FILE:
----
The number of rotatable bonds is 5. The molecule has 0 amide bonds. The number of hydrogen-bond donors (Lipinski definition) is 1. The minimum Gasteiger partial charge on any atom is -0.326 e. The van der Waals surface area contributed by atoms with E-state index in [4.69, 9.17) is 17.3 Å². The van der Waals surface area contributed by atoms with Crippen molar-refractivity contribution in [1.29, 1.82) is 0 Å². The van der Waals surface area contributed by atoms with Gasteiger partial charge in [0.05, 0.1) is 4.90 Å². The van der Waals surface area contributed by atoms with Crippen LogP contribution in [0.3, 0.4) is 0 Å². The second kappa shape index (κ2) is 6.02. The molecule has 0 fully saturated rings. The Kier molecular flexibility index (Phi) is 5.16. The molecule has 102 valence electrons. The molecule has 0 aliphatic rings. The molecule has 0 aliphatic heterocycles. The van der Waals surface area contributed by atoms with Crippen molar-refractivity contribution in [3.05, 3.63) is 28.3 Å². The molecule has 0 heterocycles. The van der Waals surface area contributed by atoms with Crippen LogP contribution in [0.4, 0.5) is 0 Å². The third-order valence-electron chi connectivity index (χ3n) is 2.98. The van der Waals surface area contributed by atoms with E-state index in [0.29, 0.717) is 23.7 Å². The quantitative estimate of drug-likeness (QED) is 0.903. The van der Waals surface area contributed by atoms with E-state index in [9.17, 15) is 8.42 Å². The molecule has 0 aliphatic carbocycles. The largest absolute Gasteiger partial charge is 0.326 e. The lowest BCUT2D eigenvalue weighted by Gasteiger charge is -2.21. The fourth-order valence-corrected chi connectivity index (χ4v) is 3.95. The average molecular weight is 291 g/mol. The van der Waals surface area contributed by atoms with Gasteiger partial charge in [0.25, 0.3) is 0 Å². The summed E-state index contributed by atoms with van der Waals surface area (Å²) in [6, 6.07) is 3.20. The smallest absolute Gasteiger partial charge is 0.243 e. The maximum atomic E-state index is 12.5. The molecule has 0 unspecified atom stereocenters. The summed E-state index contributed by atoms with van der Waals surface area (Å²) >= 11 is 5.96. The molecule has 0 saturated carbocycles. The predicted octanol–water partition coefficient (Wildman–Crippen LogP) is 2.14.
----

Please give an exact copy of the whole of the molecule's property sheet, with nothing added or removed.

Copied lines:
The number of rotatable bonds is 5. The molecule has 0 amide bonds. The number of hydrogen-bond donors (Lipinski definition) is 1. The minimum Gasteiger partial charge on any atom is -0.326 e. The van der Waals surface area contributed by atoms with E-state index in [4.69, 9.17) is 17.3 Å². The van der Waals surface area contributed by atoms with Crippen molar-refractivity contribution in [1.29, 1.82) is 0 Å². The van der Waals surface area contributed by atoms with Gasteiger partial charge in [0.05, 0.1) is 4.90 Å². The van der Waals surface area contributed by atoms with Crippen LogP contribution in [0.3, 0.4) is 0 Å². The second kappa shape index (κ2) is 6.02. The molecule has 0 fully saturated rings. The Kier molecular flexibility index (Phi) is 5.16. The molecule has 102 valence electrons. The molecule has 0 aliphatic rings. The molecule has 0 aliphatic heterocycles. The van der Waals surface area contributed by atoms with Crippen molar-refractivity contribution in [3.05, 3.63) is 28.3 Å². The molecule has 0 heterocycles. The van der Waals surface area contributed by atoms with Crippen LogP contribution in [0.4, 0.5) is 0 Å². The third-order valence-electron chi connectivity index (χ3n) is 2.98. The van der Waals surface area contributed by atoms with E-state index in [0.29, 0.717) is 23.7 Å². The quantitative estimate of drug-likeness (QED) is 0.903. The van der Waals surface area contributed by atoms with E-state index in [9.17, 15) is 8.42 Å². The molecule has 0 aliphatic carbocycles. The largest absolute Gasteiger partial charge is 0.326 e. The lowest BCUT2D eigenvalue weighted by Gasteiger charge is -2.21. The fourth-order valence-corrected chi connectivity index (χ4v) is 3.95. The average molecular weight is 291 g/mol. The van der Waals surface area contributed by atoms with Gasteiger partial charge in [0.25, 0.3) is 0 Å². The summed E-state index contributed by atoms with van der Waals surface area (Å²) in [6, 6.07) is 3.20. The smallest absolute Gasteiger partial charge is 0.243 e. The maximum atomic E-state index is 12.5. The molecule has 0 unspecified atom stereocenters. The summed E-state index contributed by atoms with van der Waals surface area (Å²) >= 11 is 5.96. The molecule has 0 saturated carbocycles. The predicted octanol–water partition coefficient (Wildman–Crippen LogP) is 2.14.